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I've noticed that Indians use the term would-be in place of fiancé/fiancée. Usages like "Meet my would-be" and "This is my would-be" are common in introductions. I used to wonder if this is just an Indian usage or if we got it from the British. I have never heard it being used in American movies or on TV. (I also used to wonder if people used "He/she is my would-have-been" if the wedding was called off after the engagement. :-))

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I've certainly never heard it in Britain. –  neil Apr 5 '11 at 8:51
    
I've never heard it in Australia. –  Glen Wheeler Apr 5 '11 at 9:29
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In India (southern India, at least), the opposite of arranged marriage is "love marriage". :) It is common to ask "Is it an arranged marriage or love marriage?" Though most of the marriages in India are arranged, I don't think the term has got anything to do with the arranged marriage system. –  MediumOne Apr 5 '11 at 12:54
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@Callithumpian: yeah, it's used as a direct replacement for one's fiance/fiancee - whether arranged or "love". –  JoseK Apr 5 '11 at 13:05
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In American English, I've heard "intended" which I quite like. –  Charles Apr 29 '13 at 16:54

4 Answers 4

up vote 7 down vote accepted

Yup, I believe the background to this is a plain translation of the Hindi "honewala pati / honewali patni" which means "husband-to-be/wife-to-be".

It's definitely not used in the UK or US (except by other Indians ;) - don't know of other nations though.

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Never heard it in the US nor seen it in print, ever. –  The Raven Apr 5 '11 at 13:02
    
Though a direct translation from Hindi is a possibility, it could also have evolved from "bride-to-be/groom-to-be" which I think is in common usage. Also, now that we have arrived at the answer by elimination in different English-speaking countries, I am finding it a little unfair to select yours as the only answer. :-) –  MediumOne Apr 5 '11 at 13:29
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@MediumOne: I still think it's derived from Hindi - since people drop the pati/patni, and only say "mera honewala" which directly means "my to-be" –  JoseK Apr 5 '11 at 13:33
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@JoseK: It is used by Indians in non-Hindi speaking areas, so I'm unconvinced it's derived from Hindi. If you mean "derived from the corresponding Indian languages", well, perhaps that's possible. –  ShreevatsaR Jul 12 '11 at 17:55
    
@MediumOne - Not entirely. We still haven't heard from South Africa and Jamacia. :-) –  T.E.D. Apr 30 '13 at 12:51

In England we use would-be as a pre-modifying adjective. Used as such, it means something that could have happened if conditions had been different. For example:

Jim claims that he designed the iPod but that Steve Jobs beat him to the patent office. These days, the would-be millionaire takes his 40 minute dinner break at the local MacDonalds.

Here we can see that Jim could have been a millionaire had he submitted his design sooner. As it is though, he missed out and lives a normal life.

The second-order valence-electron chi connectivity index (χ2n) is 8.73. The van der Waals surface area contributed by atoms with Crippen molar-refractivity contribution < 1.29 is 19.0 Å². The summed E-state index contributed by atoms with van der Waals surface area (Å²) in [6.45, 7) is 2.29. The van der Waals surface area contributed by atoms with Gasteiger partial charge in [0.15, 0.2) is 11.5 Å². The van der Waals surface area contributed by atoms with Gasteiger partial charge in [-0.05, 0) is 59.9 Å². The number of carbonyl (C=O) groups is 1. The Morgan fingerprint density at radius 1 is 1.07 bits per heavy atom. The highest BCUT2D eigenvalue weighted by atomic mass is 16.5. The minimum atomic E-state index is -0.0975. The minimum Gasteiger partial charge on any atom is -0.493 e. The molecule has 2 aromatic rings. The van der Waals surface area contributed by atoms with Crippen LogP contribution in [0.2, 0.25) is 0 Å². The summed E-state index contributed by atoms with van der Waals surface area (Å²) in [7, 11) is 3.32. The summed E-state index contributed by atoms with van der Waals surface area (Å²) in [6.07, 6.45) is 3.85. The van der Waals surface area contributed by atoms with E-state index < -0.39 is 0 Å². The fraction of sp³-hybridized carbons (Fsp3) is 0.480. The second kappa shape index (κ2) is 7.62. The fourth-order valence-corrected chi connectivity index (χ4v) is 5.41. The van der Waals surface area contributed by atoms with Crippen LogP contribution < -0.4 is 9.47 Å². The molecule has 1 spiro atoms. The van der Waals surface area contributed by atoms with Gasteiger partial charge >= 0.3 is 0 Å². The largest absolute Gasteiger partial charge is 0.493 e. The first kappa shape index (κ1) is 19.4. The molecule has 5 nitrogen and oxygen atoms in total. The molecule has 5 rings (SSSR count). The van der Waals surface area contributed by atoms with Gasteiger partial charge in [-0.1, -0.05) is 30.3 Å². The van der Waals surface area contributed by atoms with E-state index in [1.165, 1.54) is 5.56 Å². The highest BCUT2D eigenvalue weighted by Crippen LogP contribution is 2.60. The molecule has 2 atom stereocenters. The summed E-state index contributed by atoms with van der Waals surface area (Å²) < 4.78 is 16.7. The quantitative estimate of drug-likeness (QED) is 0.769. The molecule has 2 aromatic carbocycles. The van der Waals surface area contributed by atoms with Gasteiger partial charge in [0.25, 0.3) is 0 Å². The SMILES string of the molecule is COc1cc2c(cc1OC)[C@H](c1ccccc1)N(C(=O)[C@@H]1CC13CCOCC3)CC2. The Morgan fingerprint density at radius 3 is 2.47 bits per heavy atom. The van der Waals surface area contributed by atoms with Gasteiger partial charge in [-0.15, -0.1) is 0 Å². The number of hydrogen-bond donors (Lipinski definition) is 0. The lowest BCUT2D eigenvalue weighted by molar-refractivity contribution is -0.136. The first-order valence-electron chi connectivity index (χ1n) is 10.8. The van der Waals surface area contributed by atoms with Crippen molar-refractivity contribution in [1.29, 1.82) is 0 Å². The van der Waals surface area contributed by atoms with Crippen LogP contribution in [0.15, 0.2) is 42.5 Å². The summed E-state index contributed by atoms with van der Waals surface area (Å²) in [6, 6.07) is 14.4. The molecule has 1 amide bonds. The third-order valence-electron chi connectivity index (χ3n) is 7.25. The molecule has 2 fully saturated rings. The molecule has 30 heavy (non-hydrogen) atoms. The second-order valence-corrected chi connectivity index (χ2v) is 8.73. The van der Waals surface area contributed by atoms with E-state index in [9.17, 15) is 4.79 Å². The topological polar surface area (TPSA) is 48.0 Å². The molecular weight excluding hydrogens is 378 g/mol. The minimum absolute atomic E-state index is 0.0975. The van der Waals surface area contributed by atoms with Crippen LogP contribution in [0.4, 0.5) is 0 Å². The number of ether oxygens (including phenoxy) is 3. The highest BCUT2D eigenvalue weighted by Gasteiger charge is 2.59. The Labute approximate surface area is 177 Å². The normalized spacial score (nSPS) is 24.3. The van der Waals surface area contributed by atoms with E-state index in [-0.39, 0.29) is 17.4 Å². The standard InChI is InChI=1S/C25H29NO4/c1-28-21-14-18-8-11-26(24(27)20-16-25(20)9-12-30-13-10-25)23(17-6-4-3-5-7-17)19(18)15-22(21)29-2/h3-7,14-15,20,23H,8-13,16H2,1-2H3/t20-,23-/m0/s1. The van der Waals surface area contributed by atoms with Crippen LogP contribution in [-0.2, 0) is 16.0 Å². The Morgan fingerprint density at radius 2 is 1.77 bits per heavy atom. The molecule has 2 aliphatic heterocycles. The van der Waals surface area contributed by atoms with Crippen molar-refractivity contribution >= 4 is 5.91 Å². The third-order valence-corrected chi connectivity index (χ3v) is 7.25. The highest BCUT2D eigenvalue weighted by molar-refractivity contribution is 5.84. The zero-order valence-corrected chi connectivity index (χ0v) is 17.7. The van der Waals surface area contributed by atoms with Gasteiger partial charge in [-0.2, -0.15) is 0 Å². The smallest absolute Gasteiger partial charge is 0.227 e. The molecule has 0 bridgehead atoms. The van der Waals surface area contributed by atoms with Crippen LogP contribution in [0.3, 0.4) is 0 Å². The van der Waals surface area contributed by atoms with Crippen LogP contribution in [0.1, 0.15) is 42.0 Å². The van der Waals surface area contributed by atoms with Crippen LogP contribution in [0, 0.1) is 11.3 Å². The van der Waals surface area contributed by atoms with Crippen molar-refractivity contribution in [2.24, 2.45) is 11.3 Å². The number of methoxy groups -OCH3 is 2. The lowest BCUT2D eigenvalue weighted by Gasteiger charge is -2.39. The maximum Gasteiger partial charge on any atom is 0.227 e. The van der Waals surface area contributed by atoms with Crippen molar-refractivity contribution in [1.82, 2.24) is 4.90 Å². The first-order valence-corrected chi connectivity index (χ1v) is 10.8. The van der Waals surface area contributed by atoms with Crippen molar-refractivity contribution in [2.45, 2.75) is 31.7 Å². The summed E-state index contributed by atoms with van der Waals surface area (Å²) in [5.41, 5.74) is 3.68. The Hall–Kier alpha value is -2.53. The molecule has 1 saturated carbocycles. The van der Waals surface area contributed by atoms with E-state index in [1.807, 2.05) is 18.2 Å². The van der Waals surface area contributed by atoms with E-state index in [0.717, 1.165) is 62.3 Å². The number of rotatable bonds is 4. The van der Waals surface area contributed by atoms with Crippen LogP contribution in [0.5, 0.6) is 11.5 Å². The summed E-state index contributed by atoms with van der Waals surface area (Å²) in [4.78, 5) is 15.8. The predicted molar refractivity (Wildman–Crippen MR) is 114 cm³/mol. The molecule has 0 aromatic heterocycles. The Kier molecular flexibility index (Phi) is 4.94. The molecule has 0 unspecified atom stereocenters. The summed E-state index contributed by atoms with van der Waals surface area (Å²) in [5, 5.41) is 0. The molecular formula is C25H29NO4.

With that in mind, we could say would-be husband/would-be wife but the meaning would shift. It would mean somebody that could have been your wife under different circumstances (perhaps they were all set to marry when the guy got drafted) but are not. It certainly is not the same as fiance.

Hope this helps.

As a point of interest, if you wanted to adapt the phrase to the meaning, grammatically it would have to be will-be wife, but that doesn't exist.

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You answer has questioned my understanding of "would be" and "would have been". @ "Used as such, it means something that could have happened if conditions had been different" : I always believed "would have been" is used to imply the above meaning. If I had to write your example sentence, I would have written it as "These days, the would-have-been millionaire takes his 40 minute dinner break at the local MacDonalds." And, I also believed "would be" is mostly used interchangeably with "will be" to imply certainty (though I have not clearly understood how "would be" isdifferentfrom"willbe"). –  MediumOne Apr 5 '11 at 13:17
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Hi, @MediumOne. You're right that would have been achieves the same, but it does not fit as an adjective the same way. To use it, you would need something like the following sentence: Jim, who would have been a millionaire if only things had worked out right, eats... - Using would-be is essentially a shortened version of the same. As for would be/will be, 'would' implies condition while 'will' means that this thing is going to happen. (I will be in Singapore next week - I would be in Singapore if I could afford the tickets) –  Karl Apr 5 '11 at 13:25

Would-be in the sense of fiance or fiancee is an Indianism. In UK English, would-be is used only before a noun to describe someone who is hoping to become the type of person mentioned: a would-be actor, advice for would-be parents.

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The word is spelled "woodbe", not "would-be". Yes, it's common in India only. The word doesn't exist in any dictionary.

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dictionary.reference.com/browse/wouldbe (see sense 4) –  TimLymington May 2 '13 at 21:09

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